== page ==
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Checkers (extract)

by John Marsden

It’s so quiet. I don’t know what the time is, maybe two o’clock, three o’clock. I think I’ve been asleep for a couple of hours; I’m not sure.

Sister Llosa’s on tonight, with Hanna. Sister Llosa’s a big suntanned yak, and Hanna’s a shining white lizard who slips in and out of the rooms quickly and quietly. Most nights when they’re on together they murmur away at the desk. It’s like a lullaby. I don’t hear the words but I hear their soft voices playing music with each other, Sister Llosa deep and dark, Hanna light and laughing.

Right now they’re not at the desk, though. They might be in 109 with the new admission. He was yelling for hours when he first came in, but he’s quiet now, too. Everything’s quiet suddenly: there’s no snoring, no hiss and grind from the lift, none of the bathroom promenades: the shuffle-shuffle-creak-piddle-flush-creak-shuffle-shuffle. That’s the sound I hate most. I’d rather have screaming than that.

I’m glad I’ve got my own room now. I’ve always had my own bedroom, for as long as I remember. School camps are the only times I ever slept with anyone else.

‘Shared the room’ with anyone else, I mean. God, I hate how everything you say sounds like it has to do with sex. I do hate that.

Last year at school we were talking about Daniel Morrissey and I said ‘Daniel sucks,’ and Tanya said ‘Yeah, you’d know.’

That’s the kind of thing I mean.

It was the way everyone laughed at me, that’s what I’m really talking about. You get scared to say anything, through fear of the laughing. Laughter’s meant to be loving, wrapping itself around you like a hug, but when it’s aimed at me it seems cruel.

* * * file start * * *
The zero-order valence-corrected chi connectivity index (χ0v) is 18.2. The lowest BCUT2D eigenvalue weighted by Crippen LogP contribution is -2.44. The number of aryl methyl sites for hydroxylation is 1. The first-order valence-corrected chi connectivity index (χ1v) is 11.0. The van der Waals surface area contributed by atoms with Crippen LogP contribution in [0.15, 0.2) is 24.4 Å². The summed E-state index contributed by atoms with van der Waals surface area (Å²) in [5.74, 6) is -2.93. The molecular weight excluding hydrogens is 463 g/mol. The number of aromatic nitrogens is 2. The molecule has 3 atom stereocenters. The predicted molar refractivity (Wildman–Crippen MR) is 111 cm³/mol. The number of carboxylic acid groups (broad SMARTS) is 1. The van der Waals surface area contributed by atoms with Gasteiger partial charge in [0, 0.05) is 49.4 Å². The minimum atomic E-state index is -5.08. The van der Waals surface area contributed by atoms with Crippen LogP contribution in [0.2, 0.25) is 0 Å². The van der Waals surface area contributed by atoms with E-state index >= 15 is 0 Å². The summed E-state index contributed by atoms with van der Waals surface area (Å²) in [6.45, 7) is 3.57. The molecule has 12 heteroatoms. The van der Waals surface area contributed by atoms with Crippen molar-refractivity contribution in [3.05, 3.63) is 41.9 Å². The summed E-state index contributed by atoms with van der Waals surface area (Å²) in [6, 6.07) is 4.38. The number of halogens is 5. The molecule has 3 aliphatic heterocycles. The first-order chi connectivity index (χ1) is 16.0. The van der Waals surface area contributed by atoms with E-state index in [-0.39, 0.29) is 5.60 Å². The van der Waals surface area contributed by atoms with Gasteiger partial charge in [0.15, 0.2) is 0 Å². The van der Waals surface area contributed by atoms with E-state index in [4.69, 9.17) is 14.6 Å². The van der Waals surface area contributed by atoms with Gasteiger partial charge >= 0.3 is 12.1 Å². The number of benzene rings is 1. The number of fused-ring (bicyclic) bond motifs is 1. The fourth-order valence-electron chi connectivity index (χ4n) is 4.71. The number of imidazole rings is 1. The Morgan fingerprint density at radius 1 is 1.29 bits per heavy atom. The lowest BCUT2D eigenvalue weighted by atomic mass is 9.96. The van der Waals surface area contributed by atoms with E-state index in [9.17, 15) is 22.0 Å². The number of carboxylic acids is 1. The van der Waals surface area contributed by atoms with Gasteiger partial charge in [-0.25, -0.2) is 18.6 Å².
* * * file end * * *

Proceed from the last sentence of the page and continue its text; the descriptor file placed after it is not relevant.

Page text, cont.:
I was better off than some people, though. Simone, I don’t know how she stood it, being put down all the time, by everyone, even teachers. Trying to make a joke and listening to us, the cruel mockingbirds, as we told her what we thought of her joke. Trying to find a partner in Drama, waiting to be asked, and finally having to be put with some one by Ms Eddy, while the other person rolled her eyes and stood as far away as possible. Sitting on her own up the front of the bus when we went on excursions. I shivered when I watched Simone. I knew that could so easily have been me. What makes some people unpopular? Simone did every thing right. She lives in Ralston Avenue, in a huge house with two Mercs parked in the drive; she goes to Mt Silver in winter and Providence Bay in summer; her father runs Conway Carpets and a heap of other companies. They won the Oaks four years ago with Admiral Sam.

I mean, what else do you have to do? How many points does it take? How many points do you need?

That’s why I shivered when I looked at Simone. I’d counted my own points enough times. For years I’d looked at my friends and wondered. Sally, Zoe, Jana, Shon, Kym, before she moved back to America. What was it that they liked in me? If I’d made a mistake, would that have been it? If I’d had a different name, a different family, if I’d lived in Lennon or Everett West and wore clothes from Reward, would I have stopped being their friend and instead become a guest on Oprah? ‘Teen With No Friends’... ‘The Teen Everyone Hates’... ‘From Teen Queen to Freak Queen’.

Life seems so fragile. You walk down the centre of the highway, with the big trucks rushing past. They make the air shake. They blow you off your line. You stick out your arms, to get your balance. A truck hits one arm and spins you around. You stagger and fall, holding your arm and crying. Another truck rushes at you. There’s no escape. Your body’s just bones and flesh, that’s all. There are too many things beating at you, blowing at you, hurting you and leaving bruises.